I have enjoyed writing this summer as we put together resources for our new website. The “Gospel-Centered Training Resources” has been an area that we’ve been working to populate with new content every week. We have recently published a doc that explains the gospel in detail. This is a vital resource for us because our discipleship strategy as a church is summarized: “learn the gospel, live the gospel, lead others to the gospel.” We exist as a church to make disciples of Jesus, so understanding the gospel of Jesus is paramount to that aim.
This is the first of three posts this week that will help explain the gospel as we understand it. The word “gospel” means “good news.” The good news that the Bible talks about, and that we focus on learning, living, and leading others to at LifePoint, is the good news of Jesus Christ.
What is the good news of Jesus Christ?
When explaining the good news of Jesus, we think it is helpful to emphasize three things.
1) The framework within which the good news comes to us. (today’s post)
2) The actual news itself. (tomorrow’s post)
3) The response that an explanation of the good news calls us to. (Wednesday’s post)
The Framework: [this is where we start]
Truth exists. Ultimate reality exists. We find truth and are informed of reality through the Bible.
At the outset of the Bible, we are told that there is one true God and he is the Creator of everything.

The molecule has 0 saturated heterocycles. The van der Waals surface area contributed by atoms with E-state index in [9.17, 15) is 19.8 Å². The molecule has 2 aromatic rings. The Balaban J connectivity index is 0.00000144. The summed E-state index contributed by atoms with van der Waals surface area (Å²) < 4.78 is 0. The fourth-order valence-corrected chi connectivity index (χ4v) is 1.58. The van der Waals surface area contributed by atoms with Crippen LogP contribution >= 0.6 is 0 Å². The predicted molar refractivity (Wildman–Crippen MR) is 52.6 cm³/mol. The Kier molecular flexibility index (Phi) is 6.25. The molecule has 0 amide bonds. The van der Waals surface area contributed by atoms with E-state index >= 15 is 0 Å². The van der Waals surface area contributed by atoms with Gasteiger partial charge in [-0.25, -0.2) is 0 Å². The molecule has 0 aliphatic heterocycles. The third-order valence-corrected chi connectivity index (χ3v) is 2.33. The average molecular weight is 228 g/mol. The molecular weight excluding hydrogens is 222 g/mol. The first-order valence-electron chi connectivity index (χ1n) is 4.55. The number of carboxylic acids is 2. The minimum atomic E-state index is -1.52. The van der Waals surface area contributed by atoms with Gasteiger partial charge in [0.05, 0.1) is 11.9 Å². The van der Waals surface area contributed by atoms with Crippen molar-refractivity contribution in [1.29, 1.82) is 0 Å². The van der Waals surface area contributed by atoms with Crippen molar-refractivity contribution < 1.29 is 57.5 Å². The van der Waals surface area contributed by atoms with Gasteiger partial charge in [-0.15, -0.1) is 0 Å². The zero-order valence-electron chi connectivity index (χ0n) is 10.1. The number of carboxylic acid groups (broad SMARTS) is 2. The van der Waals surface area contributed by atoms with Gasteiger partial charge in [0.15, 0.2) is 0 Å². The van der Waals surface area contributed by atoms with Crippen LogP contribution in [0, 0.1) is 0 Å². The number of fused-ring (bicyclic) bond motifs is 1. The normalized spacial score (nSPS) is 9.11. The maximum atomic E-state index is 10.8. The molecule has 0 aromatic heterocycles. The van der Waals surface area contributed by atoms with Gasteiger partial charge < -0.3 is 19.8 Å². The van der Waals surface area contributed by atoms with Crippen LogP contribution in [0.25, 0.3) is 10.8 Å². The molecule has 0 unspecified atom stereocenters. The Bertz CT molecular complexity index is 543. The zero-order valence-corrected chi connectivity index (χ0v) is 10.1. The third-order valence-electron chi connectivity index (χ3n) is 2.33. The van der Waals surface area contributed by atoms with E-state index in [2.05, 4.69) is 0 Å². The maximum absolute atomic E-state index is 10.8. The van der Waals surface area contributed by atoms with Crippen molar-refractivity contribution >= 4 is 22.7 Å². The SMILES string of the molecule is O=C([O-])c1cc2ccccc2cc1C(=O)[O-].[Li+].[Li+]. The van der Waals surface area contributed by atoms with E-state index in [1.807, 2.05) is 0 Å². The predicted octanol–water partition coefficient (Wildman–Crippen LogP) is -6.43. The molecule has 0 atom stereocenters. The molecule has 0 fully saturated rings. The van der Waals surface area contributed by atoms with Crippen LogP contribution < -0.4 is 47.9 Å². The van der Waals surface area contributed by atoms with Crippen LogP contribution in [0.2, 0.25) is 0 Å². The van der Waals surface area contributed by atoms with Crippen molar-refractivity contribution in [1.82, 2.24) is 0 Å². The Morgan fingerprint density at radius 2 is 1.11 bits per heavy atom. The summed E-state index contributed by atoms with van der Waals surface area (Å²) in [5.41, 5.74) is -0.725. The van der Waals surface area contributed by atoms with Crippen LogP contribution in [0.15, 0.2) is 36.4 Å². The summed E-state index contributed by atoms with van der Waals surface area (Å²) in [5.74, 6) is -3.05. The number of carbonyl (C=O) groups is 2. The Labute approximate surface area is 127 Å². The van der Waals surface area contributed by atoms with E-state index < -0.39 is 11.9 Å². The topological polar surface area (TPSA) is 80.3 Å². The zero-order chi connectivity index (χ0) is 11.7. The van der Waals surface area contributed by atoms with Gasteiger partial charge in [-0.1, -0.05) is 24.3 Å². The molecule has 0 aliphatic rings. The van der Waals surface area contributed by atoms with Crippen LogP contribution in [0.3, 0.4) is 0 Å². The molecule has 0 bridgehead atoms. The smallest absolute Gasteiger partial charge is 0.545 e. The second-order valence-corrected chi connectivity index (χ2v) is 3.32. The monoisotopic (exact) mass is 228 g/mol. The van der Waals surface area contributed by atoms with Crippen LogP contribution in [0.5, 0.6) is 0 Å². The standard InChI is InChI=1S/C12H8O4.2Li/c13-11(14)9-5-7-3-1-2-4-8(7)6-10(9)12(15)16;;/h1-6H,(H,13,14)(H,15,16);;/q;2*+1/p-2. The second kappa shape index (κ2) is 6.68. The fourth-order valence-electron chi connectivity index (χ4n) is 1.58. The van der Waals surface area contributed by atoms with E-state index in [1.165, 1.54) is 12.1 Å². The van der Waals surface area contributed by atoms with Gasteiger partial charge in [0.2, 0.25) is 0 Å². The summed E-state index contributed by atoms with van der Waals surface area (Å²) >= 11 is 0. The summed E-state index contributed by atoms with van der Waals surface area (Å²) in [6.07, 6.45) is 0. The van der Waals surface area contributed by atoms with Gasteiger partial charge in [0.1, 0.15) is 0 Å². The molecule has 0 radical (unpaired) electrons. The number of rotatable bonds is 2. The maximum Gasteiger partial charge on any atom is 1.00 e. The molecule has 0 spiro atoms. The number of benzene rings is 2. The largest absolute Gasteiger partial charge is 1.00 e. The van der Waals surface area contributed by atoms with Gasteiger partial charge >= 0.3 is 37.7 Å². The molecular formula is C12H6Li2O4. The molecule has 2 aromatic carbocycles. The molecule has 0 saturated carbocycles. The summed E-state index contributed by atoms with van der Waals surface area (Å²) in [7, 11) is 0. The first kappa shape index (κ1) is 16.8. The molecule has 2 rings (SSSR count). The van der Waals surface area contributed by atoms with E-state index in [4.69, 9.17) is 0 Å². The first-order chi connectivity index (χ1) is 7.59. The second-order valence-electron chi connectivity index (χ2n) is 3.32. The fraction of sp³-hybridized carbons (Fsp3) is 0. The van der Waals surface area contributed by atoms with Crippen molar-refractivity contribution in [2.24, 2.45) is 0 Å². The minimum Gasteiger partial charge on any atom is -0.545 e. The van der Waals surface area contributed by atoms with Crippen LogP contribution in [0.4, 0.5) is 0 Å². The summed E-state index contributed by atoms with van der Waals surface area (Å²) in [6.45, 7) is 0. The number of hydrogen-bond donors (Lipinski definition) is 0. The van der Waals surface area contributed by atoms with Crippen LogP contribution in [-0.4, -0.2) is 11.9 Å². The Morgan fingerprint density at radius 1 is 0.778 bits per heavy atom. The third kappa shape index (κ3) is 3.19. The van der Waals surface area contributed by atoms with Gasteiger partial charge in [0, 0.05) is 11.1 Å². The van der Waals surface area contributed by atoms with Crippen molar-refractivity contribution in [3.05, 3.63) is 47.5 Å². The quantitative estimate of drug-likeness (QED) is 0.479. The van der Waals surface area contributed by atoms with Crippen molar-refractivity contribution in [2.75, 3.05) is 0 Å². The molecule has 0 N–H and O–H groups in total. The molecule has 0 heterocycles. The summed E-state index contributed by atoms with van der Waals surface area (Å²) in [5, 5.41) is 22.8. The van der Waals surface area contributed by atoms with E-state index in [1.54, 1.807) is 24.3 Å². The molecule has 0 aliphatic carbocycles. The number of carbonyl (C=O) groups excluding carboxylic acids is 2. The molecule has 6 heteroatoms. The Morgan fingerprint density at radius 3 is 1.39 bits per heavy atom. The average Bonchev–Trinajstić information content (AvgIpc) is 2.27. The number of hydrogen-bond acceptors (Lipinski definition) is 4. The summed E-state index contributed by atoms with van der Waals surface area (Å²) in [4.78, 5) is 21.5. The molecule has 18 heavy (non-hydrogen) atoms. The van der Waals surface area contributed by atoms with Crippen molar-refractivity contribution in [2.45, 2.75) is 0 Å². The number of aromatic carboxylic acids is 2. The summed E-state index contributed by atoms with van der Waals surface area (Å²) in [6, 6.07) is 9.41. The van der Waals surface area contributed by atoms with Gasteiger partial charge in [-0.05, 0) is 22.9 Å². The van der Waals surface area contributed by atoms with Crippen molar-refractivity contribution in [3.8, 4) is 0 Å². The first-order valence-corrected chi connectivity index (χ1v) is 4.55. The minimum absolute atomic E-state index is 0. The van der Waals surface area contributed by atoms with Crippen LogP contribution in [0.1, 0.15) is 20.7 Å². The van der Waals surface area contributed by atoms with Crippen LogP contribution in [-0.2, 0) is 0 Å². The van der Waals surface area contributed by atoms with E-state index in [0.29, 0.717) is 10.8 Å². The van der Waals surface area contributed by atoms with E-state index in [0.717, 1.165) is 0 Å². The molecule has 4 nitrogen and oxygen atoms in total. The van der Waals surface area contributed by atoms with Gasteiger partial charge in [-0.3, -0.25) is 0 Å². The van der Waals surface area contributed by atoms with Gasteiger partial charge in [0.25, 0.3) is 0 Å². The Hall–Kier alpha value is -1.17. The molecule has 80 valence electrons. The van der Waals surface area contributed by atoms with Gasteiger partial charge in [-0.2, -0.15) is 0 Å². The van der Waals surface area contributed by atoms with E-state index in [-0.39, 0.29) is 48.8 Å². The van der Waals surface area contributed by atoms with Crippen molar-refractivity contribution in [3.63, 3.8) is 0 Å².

As God created everything, the pinnacle of his creative work was the creation of humanity (male and female) in his image. God created humanity in his image to serve and worship him in the context of a relationship (or “covenant”) with him. Living with God and in delightful submission to his rule can be described as the Kingdom of God.
As God’s character is revealed throughout the Bible, we find that he is holy, righteous, and just.
The bad news which precedes the good news is that all human beings (starting with the first two, Adam and Eve) have broken relationship with God through rebelling against him. This rebellion is called “sin.” Sin separates humanity from God, destroying our citizenship in the Kingdom of God, and banishing us as exiles from his Kingdom.
As the holy, righteous, and just Creator, God has every right to punish humanity for our sin. The just punishment for our rebellion is death, both spiritual and physical.
Without some sort of intervention, humanity is damned to face just, eternal, and final judgment for our sin and rebellion against God.
That intervention is the subject of tomorrow’s post…